Fallout Over OPM Breach Report Begins

A report on the U.S. Office of Personnel Management breaches that exposed sensitive data belonging to more than 22 million people has sparked a cavalcade of finger pointing, politicking and squabbling over who knew what first.

Wednesday’s bombshell report on the U.S. Office of Personnel Management breaches that exposed sensitive data belonging to more than 22 million people has sparked a cavalcade of finger pointing, politicking and squabbling over who knew what first.

The scathing report by Republicans on the U.S. House of Representatives’ Committee on Oversight and Government Reform blasted the Office of Personnel Management (OPM) saying two massive breaches that occurred in 2014 and 2015 were the result of outdated government technology and sloppy cybersecurity.

The 241-page analysis of the breaches blames the OPM for endangering America’s national security. In the report, the oversight committee said the OPM should have known better considering it had been “warned since at least 2005 that the information maintained by OPM was vulnerable to hackers.”

According to the report, the attacks were conducted by two China-based hacking groups that go by the names “Axiom Group” and “Deep Panda” that have ties to the Chinese government. Attackers pulled off the attack by exfiltrating data using OPM-related domain names such as opmsecurity.org and opmlearning.org registered to spoofed registry accounts under the name of Marvel superheroes Tony Stark and others.

But the analysis of the OPM breach is under scrutiny by Rep. Elijah Cummings (D-Md.) who said the official report was riddled with errors. Cummings, the ranking minority member of the House Oversight Committee, said the OPM report contained factual inaccuracies. In an interview with Reuters, he said the report’s authors didn’t factor in errors made by OPM contractors. Cummings’ Washington D.C. office did not return requests for comment for this story.

Two of federal contractors figuring prominently into the report are Cylance and CyTech Services. These two firms are caught in the middle of a who-did-what-first battle between Cummings and Republicans on the oversight committee. At stake is a perception that the OPM had its head in the sand unaware it was under attack versus the perception the OPM is an agency that adeptly identified a threat and acted fast to fix it, said James Scott, senior fellow with the Institute for Critical Infrastructure Technology.

“People want to establish how the breach was discovered and who discovered it so they can help prevent a similar attack from happening again,” Scott said. He said that between the Democratic minority and Republican majority oversight committee members, there are a lot of efforts to point blame and to save face.

According to a letter by Cummings (PDF), on April 15 or 16, 2015 an OPM staff member identified an unknown Secure Sockets Layer certificate on the OPM network that was being used to communicate with the known malicious domain opmsecruity[.]org. Malware masquerading as a DLL file was beaconing out to a command and control server. On April 17, the OPM called in Cylance to conduct forensics on the DLL, map the binary and begin remediation efforts.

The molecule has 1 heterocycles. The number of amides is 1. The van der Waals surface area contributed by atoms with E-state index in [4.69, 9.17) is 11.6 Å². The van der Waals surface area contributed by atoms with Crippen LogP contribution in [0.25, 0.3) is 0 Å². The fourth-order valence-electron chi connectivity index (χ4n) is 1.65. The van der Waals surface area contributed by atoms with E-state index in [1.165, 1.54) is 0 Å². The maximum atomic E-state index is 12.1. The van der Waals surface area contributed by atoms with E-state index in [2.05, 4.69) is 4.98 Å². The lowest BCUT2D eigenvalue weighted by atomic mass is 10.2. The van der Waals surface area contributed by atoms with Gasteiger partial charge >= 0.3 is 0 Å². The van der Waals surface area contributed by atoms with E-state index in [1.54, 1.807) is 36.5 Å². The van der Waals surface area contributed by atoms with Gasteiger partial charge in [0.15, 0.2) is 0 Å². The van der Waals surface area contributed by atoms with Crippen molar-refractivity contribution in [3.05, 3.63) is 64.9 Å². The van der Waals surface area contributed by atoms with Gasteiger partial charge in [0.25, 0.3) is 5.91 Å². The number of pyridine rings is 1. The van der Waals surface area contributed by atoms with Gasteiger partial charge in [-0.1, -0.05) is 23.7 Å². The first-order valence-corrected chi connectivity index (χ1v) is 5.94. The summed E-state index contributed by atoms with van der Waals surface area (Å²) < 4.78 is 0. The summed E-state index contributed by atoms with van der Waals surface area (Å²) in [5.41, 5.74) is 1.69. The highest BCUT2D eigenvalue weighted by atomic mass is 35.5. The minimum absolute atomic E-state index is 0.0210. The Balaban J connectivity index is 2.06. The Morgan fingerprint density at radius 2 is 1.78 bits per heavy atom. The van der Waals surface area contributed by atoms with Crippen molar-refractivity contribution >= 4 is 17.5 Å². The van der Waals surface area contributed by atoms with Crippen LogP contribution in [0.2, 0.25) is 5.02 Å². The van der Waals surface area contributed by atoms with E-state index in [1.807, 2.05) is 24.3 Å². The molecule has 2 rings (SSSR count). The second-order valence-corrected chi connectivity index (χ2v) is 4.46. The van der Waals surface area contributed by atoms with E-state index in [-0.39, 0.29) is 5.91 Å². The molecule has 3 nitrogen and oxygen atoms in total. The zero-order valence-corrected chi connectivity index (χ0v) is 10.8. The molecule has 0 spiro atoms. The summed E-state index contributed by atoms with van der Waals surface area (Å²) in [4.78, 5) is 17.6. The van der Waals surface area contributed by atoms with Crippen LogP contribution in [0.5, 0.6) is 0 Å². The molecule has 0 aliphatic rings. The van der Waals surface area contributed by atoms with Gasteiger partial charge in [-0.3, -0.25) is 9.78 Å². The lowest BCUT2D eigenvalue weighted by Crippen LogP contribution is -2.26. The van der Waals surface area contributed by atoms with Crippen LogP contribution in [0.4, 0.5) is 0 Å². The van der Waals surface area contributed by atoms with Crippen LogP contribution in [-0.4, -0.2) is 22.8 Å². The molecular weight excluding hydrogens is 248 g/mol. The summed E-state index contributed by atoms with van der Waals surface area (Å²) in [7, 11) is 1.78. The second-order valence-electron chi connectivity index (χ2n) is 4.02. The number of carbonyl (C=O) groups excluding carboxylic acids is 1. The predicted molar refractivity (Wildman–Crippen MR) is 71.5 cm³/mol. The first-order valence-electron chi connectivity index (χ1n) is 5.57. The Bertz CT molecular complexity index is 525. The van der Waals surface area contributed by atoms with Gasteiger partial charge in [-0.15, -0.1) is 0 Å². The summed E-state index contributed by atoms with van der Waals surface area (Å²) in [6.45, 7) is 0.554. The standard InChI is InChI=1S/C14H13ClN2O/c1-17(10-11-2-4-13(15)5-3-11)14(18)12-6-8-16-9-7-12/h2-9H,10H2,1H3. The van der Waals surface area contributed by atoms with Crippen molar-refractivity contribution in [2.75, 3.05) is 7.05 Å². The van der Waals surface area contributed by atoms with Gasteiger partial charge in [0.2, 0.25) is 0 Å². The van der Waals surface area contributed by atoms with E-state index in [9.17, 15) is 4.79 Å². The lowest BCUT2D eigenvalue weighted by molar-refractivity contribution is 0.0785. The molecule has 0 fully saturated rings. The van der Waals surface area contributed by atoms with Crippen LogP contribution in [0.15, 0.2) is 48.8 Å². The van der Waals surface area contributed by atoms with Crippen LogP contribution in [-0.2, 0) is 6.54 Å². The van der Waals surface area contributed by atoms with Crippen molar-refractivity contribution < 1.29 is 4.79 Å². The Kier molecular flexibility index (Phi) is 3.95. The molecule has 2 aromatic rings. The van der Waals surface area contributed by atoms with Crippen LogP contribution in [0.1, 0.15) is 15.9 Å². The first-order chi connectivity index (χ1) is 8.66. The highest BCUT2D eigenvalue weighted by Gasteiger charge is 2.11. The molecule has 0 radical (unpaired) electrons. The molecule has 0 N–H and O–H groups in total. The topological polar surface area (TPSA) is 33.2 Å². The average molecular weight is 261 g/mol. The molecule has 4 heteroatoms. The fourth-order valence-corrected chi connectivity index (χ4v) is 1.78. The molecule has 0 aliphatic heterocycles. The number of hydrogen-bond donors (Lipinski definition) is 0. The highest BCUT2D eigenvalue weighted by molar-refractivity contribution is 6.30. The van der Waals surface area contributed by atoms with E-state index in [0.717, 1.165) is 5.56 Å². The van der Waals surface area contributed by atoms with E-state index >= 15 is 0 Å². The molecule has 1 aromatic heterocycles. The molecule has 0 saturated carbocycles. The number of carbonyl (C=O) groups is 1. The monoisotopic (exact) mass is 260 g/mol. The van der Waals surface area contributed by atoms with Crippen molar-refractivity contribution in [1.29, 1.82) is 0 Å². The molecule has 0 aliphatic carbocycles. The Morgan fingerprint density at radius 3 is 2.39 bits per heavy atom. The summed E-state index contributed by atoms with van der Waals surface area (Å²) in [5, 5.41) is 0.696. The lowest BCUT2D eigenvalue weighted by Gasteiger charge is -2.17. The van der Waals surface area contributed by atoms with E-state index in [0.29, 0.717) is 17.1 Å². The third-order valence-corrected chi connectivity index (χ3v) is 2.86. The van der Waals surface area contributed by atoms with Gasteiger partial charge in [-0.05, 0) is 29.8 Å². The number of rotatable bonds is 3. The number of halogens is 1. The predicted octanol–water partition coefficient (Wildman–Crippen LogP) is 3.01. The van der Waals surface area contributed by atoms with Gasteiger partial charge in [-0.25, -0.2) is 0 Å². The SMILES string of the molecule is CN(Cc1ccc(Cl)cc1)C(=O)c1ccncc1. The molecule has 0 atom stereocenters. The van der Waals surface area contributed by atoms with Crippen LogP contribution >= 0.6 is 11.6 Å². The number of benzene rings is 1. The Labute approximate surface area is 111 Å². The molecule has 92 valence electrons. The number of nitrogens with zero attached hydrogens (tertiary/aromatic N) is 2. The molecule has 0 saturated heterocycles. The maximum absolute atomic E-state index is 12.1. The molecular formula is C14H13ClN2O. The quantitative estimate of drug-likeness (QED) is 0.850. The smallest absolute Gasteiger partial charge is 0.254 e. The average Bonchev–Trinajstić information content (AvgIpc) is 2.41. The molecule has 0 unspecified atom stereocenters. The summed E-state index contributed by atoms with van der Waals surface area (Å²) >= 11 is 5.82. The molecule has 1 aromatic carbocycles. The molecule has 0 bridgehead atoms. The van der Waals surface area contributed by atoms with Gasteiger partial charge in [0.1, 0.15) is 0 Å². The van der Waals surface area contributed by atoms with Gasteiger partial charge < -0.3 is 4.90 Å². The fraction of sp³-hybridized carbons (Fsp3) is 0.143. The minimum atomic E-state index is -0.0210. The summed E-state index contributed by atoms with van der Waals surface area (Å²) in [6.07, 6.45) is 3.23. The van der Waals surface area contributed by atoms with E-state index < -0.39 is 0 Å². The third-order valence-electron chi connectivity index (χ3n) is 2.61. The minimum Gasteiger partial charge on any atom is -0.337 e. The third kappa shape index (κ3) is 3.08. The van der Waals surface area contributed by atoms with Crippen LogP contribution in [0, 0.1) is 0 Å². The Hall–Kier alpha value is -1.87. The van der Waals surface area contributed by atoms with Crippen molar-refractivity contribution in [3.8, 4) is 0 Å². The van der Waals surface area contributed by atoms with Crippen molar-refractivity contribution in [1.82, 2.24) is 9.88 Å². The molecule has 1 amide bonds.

According to the official OPM report, the timeline on the discovery was different. The oversight committee maintains OPM had Cylance tools at their disposal starting June 2014, but didn’t deploy the technology until April 2015, after its systems were under attack. The OPM report credits CyTech Services for breach detection and remediation efforts that it says began on April 21 and concluded May 1, 2015. The OPM report states the breach was an undisclosed until an “OPM contractor” first identified the suspicious SSL activity on April 15.

“Claims that CyTech was responsible for first detecting the OPM data breaches are inaccurate,” Cummings said.

Neither CyTech or Cylance make a claim to have discovered the breaches.

Another wrinkle has emerged in the relationship between CyTech Services and the OPM. According to CyTech, OPM first used its CyFIR tool as part of a product demonstration and that OPM never paid for a license to use it. This was confirmed by a report from Ars Technica where Samuel Schumach, press secretary for OPM, told the publication: “OPM has never received a request for payment from CyTech for services rendered or licenses provided during the product demonstration they conducted during the 2015 breach response.  If and when OPM receives any such request, OPM will pay any appropriate amounts owed and required by law.”

The OPM’s reaction to the U.S. House oversight report has been a mix of rebuttal and eating humble pie. Acting Director of the Office of Personnel Management Beth Cobert said in a blog post Wednesday: “While we disagree with many aspects of the report, we welcome the committee’s recognition of OPM’s swift response to the cybersecurity intrusions and its acknowledgement of our progress in strengthening our cybersecurity policies, and processes.

Cobert pointed out the her agency has acted fast to harden OPM’s cyber defenses. Over the past few months OPM has hired a new Chief Information Officer as well as filled a number of new senior IT positions. It also now requires “strong” multi-factor identification for logging onto OPM’s system and has put in place a number of new cyber defense systems.

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